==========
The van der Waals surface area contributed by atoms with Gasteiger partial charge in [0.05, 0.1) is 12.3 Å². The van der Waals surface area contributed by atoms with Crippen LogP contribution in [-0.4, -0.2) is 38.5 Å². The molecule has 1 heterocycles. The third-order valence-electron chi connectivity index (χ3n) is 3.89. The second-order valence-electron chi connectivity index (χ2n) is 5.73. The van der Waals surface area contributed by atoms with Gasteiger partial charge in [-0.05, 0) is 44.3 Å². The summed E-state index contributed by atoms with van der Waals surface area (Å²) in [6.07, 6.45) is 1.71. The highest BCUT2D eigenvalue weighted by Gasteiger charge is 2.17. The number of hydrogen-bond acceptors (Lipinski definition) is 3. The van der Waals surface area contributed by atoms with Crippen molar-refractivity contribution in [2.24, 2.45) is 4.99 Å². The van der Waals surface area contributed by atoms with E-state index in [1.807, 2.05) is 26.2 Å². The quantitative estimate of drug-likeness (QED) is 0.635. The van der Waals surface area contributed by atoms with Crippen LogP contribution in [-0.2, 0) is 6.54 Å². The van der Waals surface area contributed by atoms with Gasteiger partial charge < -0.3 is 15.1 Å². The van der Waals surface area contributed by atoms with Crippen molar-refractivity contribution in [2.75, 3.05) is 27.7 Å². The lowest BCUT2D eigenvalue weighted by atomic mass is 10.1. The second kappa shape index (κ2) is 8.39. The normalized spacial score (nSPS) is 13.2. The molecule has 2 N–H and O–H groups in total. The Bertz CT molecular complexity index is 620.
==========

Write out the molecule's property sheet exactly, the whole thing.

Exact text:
The van der Waals surface area contributed by atoms with Gasteiger partial charge in [0.05, 0.1) is 12.3 Å². The van der Waals surface area contributed by atoms with Crippen LogP contribution in [-0.4, -0.2) is 38.5 Å². The molecule has 1 heterocycles. The third-order valence-electron chi connectivity index (χ3n) is 3.89. The second-order valence-electron chi connectivity index (χ2n) is 5.73. The van der Waals surface area contributed by atoms with Gasteiger partial charge in [-0.05, 0) is 44.3 Å². The summed E-state index contributed by atoms with van der Waals surface area (Å²) in [6.07, 6.45) is 1.71. The highest BCUT2D eigenvalue weighted by Gasteiger charge is 2.17. The number of hydrogen-bond acceptors (Lipinski definition) is 3. The van der Waals surface area contributed by atoms with Crippen molar-refractivity contribution in [2.24, 2.45) is 4.99 Å². The van der Waals surface area contributed by atoms with E-state index in [1.807, 2.05) is 26.2 Å². The quantitative estimate of drug-likeness (QED) is 0.635. The van der Waals surface area contributed by atoms with Crippen LogP contribution in [-0.2, 0) is 6.54 Å². The van der Waals surface area contributed by atoms with Gasteiger partial charge < -0.3 is 15.1 Å². The van der Waals surface area contributed by atoms with Crippen molar-refractivity contribution in [2.75, 3.05) is 27.7 Å². The lowest BCUT2D eigenvalue weighted by atomic mass is 10.1. The second kappa shape index (κ2) is 8.39. The normalized spacial score (nSPS) is 13.2. The molecule has 2 N–H and O–H groups in total. The Bertz CT molecular complexity index is 620.